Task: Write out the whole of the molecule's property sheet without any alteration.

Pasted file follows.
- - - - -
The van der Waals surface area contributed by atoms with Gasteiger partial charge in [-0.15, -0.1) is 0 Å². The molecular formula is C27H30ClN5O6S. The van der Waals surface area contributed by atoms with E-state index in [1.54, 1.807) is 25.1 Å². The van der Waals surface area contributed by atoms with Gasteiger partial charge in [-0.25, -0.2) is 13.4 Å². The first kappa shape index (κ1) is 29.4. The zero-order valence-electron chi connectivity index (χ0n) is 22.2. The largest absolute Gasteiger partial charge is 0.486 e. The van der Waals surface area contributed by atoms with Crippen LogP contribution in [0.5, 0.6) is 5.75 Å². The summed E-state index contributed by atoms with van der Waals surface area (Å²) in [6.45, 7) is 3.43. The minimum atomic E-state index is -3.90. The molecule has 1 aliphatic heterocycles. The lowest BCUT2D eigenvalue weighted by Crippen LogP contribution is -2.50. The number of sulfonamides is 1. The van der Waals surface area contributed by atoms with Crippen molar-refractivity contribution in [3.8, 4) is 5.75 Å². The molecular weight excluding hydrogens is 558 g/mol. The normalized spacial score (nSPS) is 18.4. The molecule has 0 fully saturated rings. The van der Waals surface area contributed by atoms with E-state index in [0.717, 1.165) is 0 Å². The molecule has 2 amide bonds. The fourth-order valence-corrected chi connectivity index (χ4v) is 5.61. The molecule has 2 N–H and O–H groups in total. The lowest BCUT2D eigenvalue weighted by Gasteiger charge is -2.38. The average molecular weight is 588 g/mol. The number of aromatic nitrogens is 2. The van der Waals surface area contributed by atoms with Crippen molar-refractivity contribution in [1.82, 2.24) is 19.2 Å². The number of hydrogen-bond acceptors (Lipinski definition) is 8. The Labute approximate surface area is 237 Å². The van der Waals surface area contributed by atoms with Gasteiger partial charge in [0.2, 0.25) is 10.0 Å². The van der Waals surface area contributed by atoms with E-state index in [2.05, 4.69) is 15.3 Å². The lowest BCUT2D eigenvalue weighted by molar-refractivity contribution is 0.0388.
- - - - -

The van der Waals surface area contributed by atoms with Gasteiger partial charge in [-0.15, -0.1) is 0 Å². The molecular formula is C27H30ClN5O6S. The van der Waals surface area contributed by atoms with E-state index in [1.54, 1.807) is 25.1 Å². The van der Waals surface area contributed by atoms with Gasteiger partial charge in [-0.25, -0.2) is 13.4 Å². The first kappa shape index (κ1) is 29.4. The zero-order valence-electron chi connectivity index (χ0n) is 22.2. The largest absolute Gasteiger partial charge is 0.486 e. The van der Waals surface area contributed by atoms with Crippen LogP contribution in [0.5, 0.6) is 5.75 Å². The summed E-state index contributed by atoms with van der Waals surface area (Å²) in [6.45, 7) is 3.43. The minimum atomic E-state index is -3.90. The molecule has 1 aliphatic heterocycles. The lowest BCUT2D eigenvalue weighted by Crippen LogP contribution is -2.50. The number of sulfonamides is 1. The van der Waals surface area contributed by atoms with Crippen molar-refractivity contribution in [3.8, 4) is 5.75 Å². The molecular weight excluding hydrogens is 558 g/mol. The normalized spacial score (nSPS) is 18.4. The molecule has 0 fully saturated rings. The van der Waals surface area contributed by atoms with E-state index in [0.717, 1.165) is 0 Å². The molecule has 2 amide bonds. The fourth-order valence-corrected chi connectivity index (χ4v) is 5.61. The molecule has 2 N–H and O–H groups in total. The lowest BCUT2D eigenvalue weighted by Gasteiger charge is -2.38. The average molecular weight is 588 g/mol. The number of aromatic nitrogens is 2. The van der Waals surface area contributed by atoms with Crippen molar-refractivity contribution in [1.82, 2.24) is 19.2 Å². The number of hydrogen-bond acceptors (Lipinski definition) is 8. The Labute approximate surface area is 237 Å². The van der Waals surface area contributed by atoms with Gasteiger partial charge in [0.2, 0.25) is 10.0 Å². The van der Waals surface area contributed by atoms with E-state index in [2.05, 4.69) is 15.3 Å². The lowest BCUT2D eigenvalue weighted by molar-refractivity contribution is 0.0388.